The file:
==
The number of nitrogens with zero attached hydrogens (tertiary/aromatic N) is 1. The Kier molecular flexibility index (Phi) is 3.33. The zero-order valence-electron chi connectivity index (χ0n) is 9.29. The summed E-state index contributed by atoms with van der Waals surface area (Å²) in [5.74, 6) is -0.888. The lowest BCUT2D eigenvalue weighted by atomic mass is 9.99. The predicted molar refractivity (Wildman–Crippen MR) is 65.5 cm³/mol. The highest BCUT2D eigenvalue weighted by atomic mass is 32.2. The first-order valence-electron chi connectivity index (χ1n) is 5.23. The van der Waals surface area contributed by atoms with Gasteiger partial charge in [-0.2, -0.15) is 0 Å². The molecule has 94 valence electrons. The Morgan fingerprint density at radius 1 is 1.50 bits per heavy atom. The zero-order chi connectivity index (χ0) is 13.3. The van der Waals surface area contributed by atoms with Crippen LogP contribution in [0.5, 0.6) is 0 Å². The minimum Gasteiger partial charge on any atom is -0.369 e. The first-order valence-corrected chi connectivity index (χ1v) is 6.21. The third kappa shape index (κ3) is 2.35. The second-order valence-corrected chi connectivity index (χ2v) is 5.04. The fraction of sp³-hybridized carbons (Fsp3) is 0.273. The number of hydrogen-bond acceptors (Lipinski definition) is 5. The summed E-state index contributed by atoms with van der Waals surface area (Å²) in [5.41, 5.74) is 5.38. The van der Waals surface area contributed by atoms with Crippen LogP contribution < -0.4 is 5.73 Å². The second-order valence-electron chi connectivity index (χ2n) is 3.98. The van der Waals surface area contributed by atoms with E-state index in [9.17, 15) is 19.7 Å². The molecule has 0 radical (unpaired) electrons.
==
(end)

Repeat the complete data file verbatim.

The number of nitrogens with zero attached hydrogens (tertiary/aromatic N) is 1. The Kier molecular flexibility index (Phi) is 3.33. The zero-order valence-electron chi connectivity index (χ0n) is 9.29. The summed E-state index contributed by atoms with van der Waals surface area (Å²) in [5.74, 6) is -0.888. The lowest BCUT2D eigenvalue weighted by atomic mass is 9.99. The predicted molar refractivity (Wildman–Crippen MR) is 65.5 cm³/mol. The highest BCUT2D eigenvalue weighted by atomic mass is 32.2. The first-order valence-electron chi connectivity index (χ1n) is 5.23. The van der Waals surface area contributed by atoms with Gasteiger partial charge in [-0.2, -0.15) is 0 Å². The molecule has 94 valence electrons. The Morgan fingerprint density at radius 1 is 1.50 bits per heavy atom. The zero-order chi connectivity index (χ0) is 13.3. The van der Waals surface area contributed by atoms with Crippen LogP contribution in [0.5, 0.6) is 0 Å². The minimum Gasteiger partial charge on any atom is -0.369 e. The first-order valence-corrected chi connectivity index (χ1v) is 6.21. The third kappa shape index (κ3) is 2.35. The second-order valence-corrected chi connectivity index (χ2v) is 5.04. The fraction of sp³-hybridized carbons (Fsp3) is 0.273. The number of hydrogen-bond acceptors (Lipinski definition) is 5. The summed E-state index contributed by atoms with van der Waals surface area (Å²) in [5.41, 5.74) is 5.38. The van der Waals surface area contributed by atoms with Crippen LogP contribution < -0.4 is 5.73 Å². The second-order valence-electron chi connectivity index (χ2n) is 3.98. The van der Waals surface area contributed by atoms with E-state index in [9.17, 15) is 19.7 Å². The molecule has 0 radical (unpaired) electrons.